1917 utilizes light and color beautifully, from starting the film out with drab, monochromatic tones, to transforming into a chilling scene devoid of color save for night black or blood red. The contrast is so extreme one may wonder if they are even still watching the same movie. Another movie that used light and color to good effect is Blade Runner 2049; one of its most striking scenes take place in what looks like a desert completely saturated in yellow. It’s worth noting that this earned Blade Runner 2049 its Oscar wins in Best Cinematography and Best Visual Effects, so it gives 1917 a very good chance to follow in its footsteps.

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5 Superb Acting

This movie stars the two British actors (George MacKay and Dean-Charles Chapman) whose earnest depictions of young soldiers sent on a life-or-death mission truly elevate the film. In fact, there are large swathes of 1917 that have to be carried on the back of one sole performer, with minimal dialogue – this brings to mind similar acting from Leonardo Dicaprio from the Best Picture winner The Revenant. Aside from the strong acting from the two leads, there are some understated cameos by some amazing British actors – Colin Firth, Mark Strong, and Benedict Cumberbatch. Thankfully these appearances seem appropriate and really speak to the tone of the film; they are not distracting like Mike Myers appearance in Inglorious Basterds.

4 Doesn’t Have to be Enjoyed in IMAX

While Christopher Nolan’s Dunkirk was well received, there was a latent insistence on watching the film in IMAX, as that’s how Nolan filmed it to achieve its fullest potential. While the option to see 1917 in IMAX exists, one does not have to resort to this expensive film-going option to truly appreciate the experience.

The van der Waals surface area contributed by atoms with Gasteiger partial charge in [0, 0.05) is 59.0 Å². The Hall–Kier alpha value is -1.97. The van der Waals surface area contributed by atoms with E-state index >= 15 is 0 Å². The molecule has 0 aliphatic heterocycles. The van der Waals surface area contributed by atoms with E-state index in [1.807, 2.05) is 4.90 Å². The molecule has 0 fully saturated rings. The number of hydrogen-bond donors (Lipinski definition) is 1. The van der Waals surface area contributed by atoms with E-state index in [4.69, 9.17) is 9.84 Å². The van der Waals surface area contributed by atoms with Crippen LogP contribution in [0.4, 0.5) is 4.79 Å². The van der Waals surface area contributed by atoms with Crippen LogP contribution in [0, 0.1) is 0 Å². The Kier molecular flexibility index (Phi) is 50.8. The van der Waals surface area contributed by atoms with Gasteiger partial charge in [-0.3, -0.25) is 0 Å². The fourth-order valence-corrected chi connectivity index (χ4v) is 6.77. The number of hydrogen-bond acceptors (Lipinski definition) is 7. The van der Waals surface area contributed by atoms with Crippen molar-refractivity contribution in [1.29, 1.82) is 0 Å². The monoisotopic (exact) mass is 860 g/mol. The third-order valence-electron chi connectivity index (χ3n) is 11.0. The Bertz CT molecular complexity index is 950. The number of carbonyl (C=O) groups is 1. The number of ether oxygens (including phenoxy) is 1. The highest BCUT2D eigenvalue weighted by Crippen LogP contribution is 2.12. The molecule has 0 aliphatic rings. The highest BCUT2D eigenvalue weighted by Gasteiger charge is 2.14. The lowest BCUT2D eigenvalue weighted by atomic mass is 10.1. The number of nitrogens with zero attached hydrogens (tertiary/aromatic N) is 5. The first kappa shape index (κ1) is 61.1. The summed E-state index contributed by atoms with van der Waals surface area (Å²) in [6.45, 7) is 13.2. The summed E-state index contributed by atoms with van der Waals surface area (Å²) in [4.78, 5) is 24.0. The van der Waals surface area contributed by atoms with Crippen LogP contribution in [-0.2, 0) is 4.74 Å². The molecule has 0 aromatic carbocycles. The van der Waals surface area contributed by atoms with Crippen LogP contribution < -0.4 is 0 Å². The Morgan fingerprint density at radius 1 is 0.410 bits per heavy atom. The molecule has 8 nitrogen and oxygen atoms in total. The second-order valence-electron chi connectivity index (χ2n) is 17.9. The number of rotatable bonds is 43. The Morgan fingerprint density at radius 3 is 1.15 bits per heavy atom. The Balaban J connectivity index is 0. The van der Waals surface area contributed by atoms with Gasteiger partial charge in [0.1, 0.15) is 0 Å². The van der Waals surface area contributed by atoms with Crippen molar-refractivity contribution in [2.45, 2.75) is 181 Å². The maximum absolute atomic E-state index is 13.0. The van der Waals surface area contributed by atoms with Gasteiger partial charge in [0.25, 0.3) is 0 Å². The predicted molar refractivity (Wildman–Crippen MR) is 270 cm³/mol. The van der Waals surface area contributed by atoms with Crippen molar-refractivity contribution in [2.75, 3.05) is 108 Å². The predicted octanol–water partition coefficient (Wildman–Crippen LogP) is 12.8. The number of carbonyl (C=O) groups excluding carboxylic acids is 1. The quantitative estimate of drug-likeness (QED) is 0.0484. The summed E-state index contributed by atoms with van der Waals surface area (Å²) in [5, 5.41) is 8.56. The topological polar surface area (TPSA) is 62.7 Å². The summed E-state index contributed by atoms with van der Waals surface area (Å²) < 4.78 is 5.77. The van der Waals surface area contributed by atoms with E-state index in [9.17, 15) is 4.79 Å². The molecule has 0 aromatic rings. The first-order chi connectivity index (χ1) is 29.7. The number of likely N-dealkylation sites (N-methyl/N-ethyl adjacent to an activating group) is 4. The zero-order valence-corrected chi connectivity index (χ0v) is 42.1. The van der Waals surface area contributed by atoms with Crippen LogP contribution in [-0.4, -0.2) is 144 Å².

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A testament to a truly good movie is being able to enjoy it even if one is watching it on basic cable television. It should not have to rely on any gimmicks or enhancements to be regarded as an amazing film. Take Avatar, in contrast; watching the film in 3D is truly an unforgettable experience, but strip away this cinematic feature and one is left with just an acceptable movie with a mediocre plot ripped from Ferngully.

3 Highlights the Horrors of War

While 1917 does not go full-on explicit with its violence as with Saving Private Ryan, it highlights the horrors of the First World War in subtle ways that linger. It can be shown with the characters quietly traversing no man’s land with dead bodies strewn everywhere, or with the terrified French woman in the middle of the chaos who had adopted a baby that was not her own. There’s a scene in an underground German camp involving a booby trap that goes off seemingly by chance, and the scene toward the end of the film where soldiers on the front line rush to attack and the explosions fall anywhere and everywhere so that it’s truly luck who lives and who dies.

2 Has Timeless Appeal

The benefits of filming a historical drama is that it won’t ever go “out of style”; there are many films nominated and chosen by the Academy that do not fare well after subsequent viewings, either because of changes in the cultural mindset of what is considered art or technology and society have advanced to the point where the movie seems archaic to modern standards. Such movies include Crash, Forrest Gump, Around the World in 80 Days, and How Green Was My Valley, the infamous film that beat out Citizen Kane in 1942.

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1 It’s a War Movie

There are certain movies that fare better in the Best Picture race than others: movies about the holocaust, slavery, and ones that celebrate Hollywood are usually safe bets if they are at least filmed and acted competently. War movies are another such genre that garners its fair share of wins. If 1917 takes home the top prize, it’s sure to be in good company with other Best Picture winners as The Hurt Locker, The Deer Hunter, The Bridge on the River Kawai, Patton, and All Quiet on the Western Front.